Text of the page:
Dir: Petri Kotwica. Finland/Germany. 2008. 100 mins.
Petri Kotwica’s darkly inventive second film,Black Ice, tries to be at one and the same time a Hitchcockian thriller, a horror version of a Feydeau farce, and an intense marriage drama of love, betrayal and jealousy in the tradition of Ingmar Bergman.
Although this does sound like an indigestible cocktail, the mood of highly-charged dramatic and sexual tension is so well sustained, the script turns are managed with such bravura, and the three central performances are so mesmerising that Kotwica almost gets away with his hugely ambitious gameplan.
He stumbles (badly, alas) only at the final hurdle when the story - which centres on a cheated wife’s increasingly out-of-control revenge match against her husband’s younger lover - veers once too often into the realm of the improbable.
Until then, much of our enjoyment of this commercially tasty love triangle resides in the way the writer/director is constantly pushing us, and the story, too far for comfort - and then finding a way to make it work.
There’s also the pleasure of watching three terrific actors strut their stuff: Outi Maenpaa is already familiar to fans of Aki Kaurismaki (she’s been in four of his films, most recently The Man Without A Past); but Martti Suosalo and young revelation Ria Kataja are scarcely known outside of Finland. Maenpaa’s raw but nuanced performance in particular must be an early contender for the Berlinale Best Actress award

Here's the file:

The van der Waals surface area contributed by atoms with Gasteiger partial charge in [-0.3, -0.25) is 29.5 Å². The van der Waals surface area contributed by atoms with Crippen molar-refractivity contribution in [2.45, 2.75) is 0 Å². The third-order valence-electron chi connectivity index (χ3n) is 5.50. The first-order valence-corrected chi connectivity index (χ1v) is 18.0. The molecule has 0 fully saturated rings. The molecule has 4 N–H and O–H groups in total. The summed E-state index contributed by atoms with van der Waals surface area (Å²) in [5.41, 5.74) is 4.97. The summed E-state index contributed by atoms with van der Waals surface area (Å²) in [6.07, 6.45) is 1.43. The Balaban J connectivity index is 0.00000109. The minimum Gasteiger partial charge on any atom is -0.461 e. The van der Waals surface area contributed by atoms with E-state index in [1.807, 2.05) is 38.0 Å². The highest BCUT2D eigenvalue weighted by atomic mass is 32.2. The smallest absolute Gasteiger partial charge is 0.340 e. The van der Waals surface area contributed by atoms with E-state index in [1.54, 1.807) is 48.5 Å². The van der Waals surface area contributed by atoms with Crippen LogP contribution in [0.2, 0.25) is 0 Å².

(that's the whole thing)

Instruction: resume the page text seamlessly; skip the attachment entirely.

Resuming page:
Kotwica’s film could be the first in a while to break the rule that Finnish movies don’t travel (unless they’re by one of the Kaurismaki brothers). It will never make the multiplexes (at least not outside of the Nordic bloc), but this gripping, edgy melodrama could easily slot into the European and worldwide arthouse slots that are often occupied by Danish dramas like Manslaughter or In Your Hands.
Shot with a controlled palette of greys, greens and blues, with the occasional splash of colour-for-effect, the film establishes the frozen, snowbound winter landscape around Helsinki before introducing us to architecture professor Leo (Suosalo) and his gynaecologist wife Saara (Meanpaa) on the day that Saara discovers that Leo is having an affair.
She soon tracks down the other woman: it’s Tuuli (Kataja), a toughly pretty, outwardly self-confident young student of Leo’s. Trailing her rival one day, Saara finds herself swept up into joining a judo class taught by Tuuli - and in a rapid but well-managed series of moves, masquerading as a psychologist called Crista, becomes something of a friend and confidante for the younger woman. Things, as they say, spiral
The film is shot in post-classical style - there’s nothing handheld about it, but there is a sometimes excessive use of roving shots, extreme close-ups and wide-angle lenses.
Still, Kotwica’s audacious script was always going to need a striking visual package, and everything - costumes, hairstyles, production design - is carefully mood-coded. Other elements that help to drag us away from naturalism and into a Nordic shadowscape at one remove from the real world are the striking sound design (howling wind, the buzzing of unseen insects) and Eicca Toppinen’s charged soundtrack, a sort of ethno-Sibelius played so loud it floods the action rather than simply underlining it.
Making Movies Oy
Schmidtz Katze Filmkollektiv
Bavaria Film International